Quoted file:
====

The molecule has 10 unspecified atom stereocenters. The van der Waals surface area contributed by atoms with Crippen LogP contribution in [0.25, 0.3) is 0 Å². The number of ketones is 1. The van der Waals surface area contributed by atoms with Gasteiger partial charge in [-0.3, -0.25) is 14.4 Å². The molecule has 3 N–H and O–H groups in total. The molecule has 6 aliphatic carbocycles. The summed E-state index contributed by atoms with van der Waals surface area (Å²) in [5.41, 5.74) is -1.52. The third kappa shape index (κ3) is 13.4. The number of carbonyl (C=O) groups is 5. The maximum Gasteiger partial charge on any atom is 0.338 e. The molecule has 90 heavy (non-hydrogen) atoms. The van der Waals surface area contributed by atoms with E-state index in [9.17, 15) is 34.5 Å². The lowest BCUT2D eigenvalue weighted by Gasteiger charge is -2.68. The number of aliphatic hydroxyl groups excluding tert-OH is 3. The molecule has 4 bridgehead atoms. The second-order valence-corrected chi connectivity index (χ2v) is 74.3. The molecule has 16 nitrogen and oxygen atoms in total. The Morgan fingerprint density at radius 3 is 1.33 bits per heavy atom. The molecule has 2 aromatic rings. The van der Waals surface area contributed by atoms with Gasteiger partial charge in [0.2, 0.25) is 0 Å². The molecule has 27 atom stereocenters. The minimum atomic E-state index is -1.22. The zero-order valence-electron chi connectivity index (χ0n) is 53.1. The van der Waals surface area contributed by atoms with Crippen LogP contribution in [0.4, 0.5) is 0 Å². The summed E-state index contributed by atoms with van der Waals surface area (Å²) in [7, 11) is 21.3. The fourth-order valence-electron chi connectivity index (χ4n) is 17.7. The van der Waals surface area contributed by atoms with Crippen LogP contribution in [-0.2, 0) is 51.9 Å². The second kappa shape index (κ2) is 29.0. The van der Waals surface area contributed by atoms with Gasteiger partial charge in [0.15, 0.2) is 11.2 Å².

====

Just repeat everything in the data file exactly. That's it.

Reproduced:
The molecule has 10 unspecified atom stereocenters. The van der Waals surface area contributed by atoms with Crippen LogP contribution in [0.25, 0.3) is 0 Å². The number of ketones is 1. The van der Waals surface area contributed by atoms with Gasteiger partial charge in [-0.3, -0.25) is 14.4 Å². The molecule has 3 N–H and O–H groups in total. The molecule has 6 aliphatic carbocycles. The summed E-state index contributed by atoms with van der Waals surface area (Å²) in [5.41, 5.74) is -1.52. The third kappa shape index (κ3) is 13.4. The number of carbonyl (C=O) groups is 5. The maximum Gasteiger partial charge on any atom is 0.338 e. The molecule has 90 heavy (non-hydrogen) atoms. The van der Waals surface area contributed by atoms with E-state index in [9.17, 15) is 34.5 Å². The lowest BCUT2D eigenvalue weighted by Gasteiger charge is -2.68. The number of aliphatic hydroxyl groups excluding tert-OH is 3. The molecule has 4 bridgehead atoms. The second-order valence-corrected chi connectivity index (χ2v) is 74.3. The molecule has 16 nitrogen and oxygen atoms in total. The Morgan fingerprint density at radius 3 is 1.33 bits per heavy atom. The molecule has 2 aromatic rings. The van der Waals surface area contributed by atoms with Gasteiger partial charge in [0.2, 0.25) is 0 Å². The molecule has 27 atom stereocenters. The minimum atomic E-state index is -1.22. The zero-order valence-electron chi connectivity index (χ0n) is 53.1. The van der Waals surface area contributed by atoms with Crippen LogP contribution in [0.4, 0.5) is 0 Å². The summed E-state index contributed by atoms with van der Waals surface area (Å²) in [7, 11) is 21.3. The fourth-order valence-electron chi connectivity index (χ4n) is 17.7. The van der Waals surface area contributed by atoms with Crippen LogP contribution in [-0.2, 0) is 51.9 Å². The second kappa shape index (κ2) is 29.0. The van der Waals surface area contributed by atoms with Gasteiger partial charge in [0.15, 0.2) is 11.2 Å².